September 3, 2010

To wear or not to wear a medic alert ID

Many people on the forums are asking about wearing a medic alert bracelet or carrying a medic alert card.

First, there is nothing that requires that you wear anything. Now that I've written that, I would like to give you a few reasons for wearing one.

Every day, somewhere in the USA, an officer of the law stops someone that appears or acts like they have had too much to drink. While many are overly full of the spirits, some are having hypoglycemia. Since the symptoms are very similar, erratic driving, slurred speech, etc., they often get locked up in the local jail. Some have problems and actually go into a diabetic coma, a few die, and others are able hang on until someone recognizes that they have hypoglycemia and they get treatment. Not the outcome that is desired for all concerned.

To begin with, people should test their blood glucose (BG) before turning the key in their car. If they are below a certain number, they should take a glucose tablet or more and retest at 15 minute intervals. When the BG is at an acceptable level, then they can drive. The only people that should be exempted from this requirement are people that are able to control their diabetes with nutrition and exercise or that the doctor has given a written permission to drive without testing because the medications they are on will not cause lows – which are very few. Many or in reality most oral medications can and will cause hypoglycemia especially when in combinations. Insulin will cause hypoglycemia.

A few states are starting to recognize this problem and are treating these people like drunk drivers and fining them and suspending their drivers licenses. I honestly hope more states follow suit. There are far too many accidents resulting in deaths caused by people with hypoglycemia. And we should take this seriously.

Now, I have to attack our insurance industry for their restrictions on covering testing supplies. People that drive a lot, should not need to be afraid of testing as often as needed nor have constraints from an insurance company that because they are people with type 2 diabetes, they should only be allowed to test twice a day. If they are on oral medications that can cause lows, they need to test more often. Of course if they are on insulin, they are allowed more testing supplies, but this still may not be enough if this person does a lot of driving. This is where a doctors orders should be allowed to increase testing supplies when needed and insurance companies should allow for these cases.

This is probably one of the biggest reasons to wear a medic alert bracelet. Some will say necklace, and others will say carry a card. A few will say that they want tattoos with the information in them. Another item to consider is a medical identification microchip as is being promoted in some parts of the country. All are reasonable and all should be considered and even in possible combinations. There are pros and cons for each, but this is a topic for another blog. I would also suggest that a medic alert sticker should be available for motor vehicles that would be visible to law enforcement.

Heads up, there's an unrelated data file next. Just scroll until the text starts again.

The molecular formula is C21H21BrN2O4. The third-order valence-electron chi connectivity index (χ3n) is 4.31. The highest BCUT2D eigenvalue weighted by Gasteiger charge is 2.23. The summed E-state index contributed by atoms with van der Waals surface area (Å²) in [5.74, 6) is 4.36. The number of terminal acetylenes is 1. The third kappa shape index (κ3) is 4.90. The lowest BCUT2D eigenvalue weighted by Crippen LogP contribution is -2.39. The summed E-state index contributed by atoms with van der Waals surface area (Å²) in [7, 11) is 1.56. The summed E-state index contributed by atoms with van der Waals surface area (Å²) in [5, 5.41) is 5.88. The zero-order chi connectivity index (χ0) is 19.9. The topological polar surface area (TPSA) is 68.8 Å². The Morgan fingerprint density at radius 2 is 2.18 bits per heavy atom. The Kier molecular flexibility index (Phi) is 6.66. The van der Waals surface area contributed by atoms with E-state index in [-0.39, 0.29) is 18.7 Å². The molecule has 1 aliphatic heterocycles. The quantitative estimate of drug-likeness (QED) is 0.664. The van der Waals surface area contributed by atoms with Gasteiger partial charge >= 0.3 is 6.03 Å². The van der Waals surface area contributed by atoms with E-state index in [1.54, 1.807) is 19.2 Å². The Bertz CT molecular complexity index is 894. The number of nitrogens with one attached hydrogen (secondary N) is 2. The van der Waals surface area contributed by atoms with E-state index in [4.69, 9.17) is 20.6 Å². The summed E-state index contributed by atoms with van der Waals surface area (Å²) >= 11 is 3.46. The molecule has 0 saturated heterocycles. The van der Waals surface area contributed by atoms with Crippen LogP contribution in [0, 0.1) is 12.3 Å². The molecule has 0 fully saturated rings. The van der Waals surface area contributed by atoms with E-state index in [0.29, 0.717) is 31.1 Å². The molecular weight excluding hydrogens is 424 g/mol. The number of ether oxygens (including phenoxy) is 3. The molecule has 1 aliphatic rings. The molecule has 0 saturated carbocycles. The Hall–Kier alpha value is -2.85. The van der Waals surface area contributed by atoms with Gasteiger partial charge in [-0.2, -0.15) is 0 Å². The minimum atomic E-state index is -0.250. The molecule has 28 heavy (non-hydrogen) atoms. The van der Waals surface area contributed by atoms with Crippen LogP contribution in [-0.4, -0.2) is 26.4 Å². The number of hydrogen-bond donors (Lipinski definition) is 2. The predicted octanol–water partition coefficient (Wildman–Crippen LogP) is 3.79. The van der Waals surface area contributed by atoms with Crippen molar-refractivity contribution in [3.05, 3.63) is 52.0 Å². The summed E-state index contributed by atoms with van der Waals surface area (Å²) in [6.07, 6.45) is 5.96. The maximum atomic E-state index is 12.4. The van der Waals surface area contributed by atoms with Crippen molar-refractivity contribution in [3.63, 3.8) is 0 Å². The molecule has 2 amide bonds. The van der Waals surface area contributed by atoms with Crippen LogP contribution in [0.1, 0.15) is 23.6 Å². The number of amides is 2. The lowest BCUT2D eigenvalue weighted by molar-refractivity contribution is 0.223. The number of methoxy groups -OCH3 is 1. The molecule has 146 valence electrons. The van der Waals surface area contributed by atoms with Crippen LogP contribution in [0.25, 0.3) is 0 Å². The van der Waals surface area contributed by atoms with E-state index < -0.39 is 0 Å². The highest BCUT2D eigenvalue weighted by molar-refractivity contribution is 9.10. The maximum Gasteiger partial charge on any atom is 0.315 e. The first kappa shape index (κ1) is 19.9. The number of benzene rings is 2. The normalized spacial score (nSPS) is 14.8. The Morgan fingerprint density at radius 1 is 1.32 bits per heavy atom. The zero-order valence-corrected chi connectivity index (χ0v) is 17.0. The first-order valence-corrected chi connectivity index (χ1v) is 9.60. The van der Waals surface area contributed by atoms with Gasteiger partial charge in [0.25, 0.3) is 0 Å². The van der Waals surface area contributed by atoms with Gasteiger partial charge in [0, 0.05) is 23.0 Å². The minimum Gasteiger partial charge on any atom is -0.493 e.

The State of Iowa at their Police Training Academies does cover many of the medical topics since our state trains them to be first responders for all 911 situations. Hypoglycemia is one of the topics covered as is hyperglycemia.

In my talks with the local police department and ambulance service manned by Emergency Medical Technicians and paramedics, all have been in agreement that they look for medic alert bracelets, necklaces, and cards. Normally the police are first on the scene and if the patient is conscious they ask questions and if unconscious, look to get information as quickly as possible from medical alert jewelry and contact sources as rapidly as possible. This way when the paramedics, (EMT's) arrive, they have as much information as possible for them to better preform their duties.

They are trained to look for glucose tablets, orange juice, or other items that can quickly raise blood glucose or be prepared the inform the EMT's that glucose need to be administered with the IV. But they cannot do this unless they have the medic alert information available. They even suggest having medical data in the refrigerator in plain view as some people have had.

It is surprising how many people with diabetes do not even consider wearing medic alert jewelry and won't. Probably because they are wanting to be private about their diabetes. I say that this is a poor reason and you life may depend on people being able to get information quickly when it may be your life that is at stake.

I have been wearing a necklace with information on a pendant, but after reading more in preparation for this blog, I am going to get a medic alert bracelet and get registered with Medic Alert Advantage program for $30 per year with a $9.95 initial set up fee. I am not sure which jewelry I will select yet, but this is on my to-do-immediately list. I do encourage everyone with diabetes to do the same. It could be a lifesaving move. There is other medical alert jewelry, but none is part of the system by Medic Alert Organization.

You need to talk to your local ambulance service and police department in your state to find out how they handle these situations. It could save your life.

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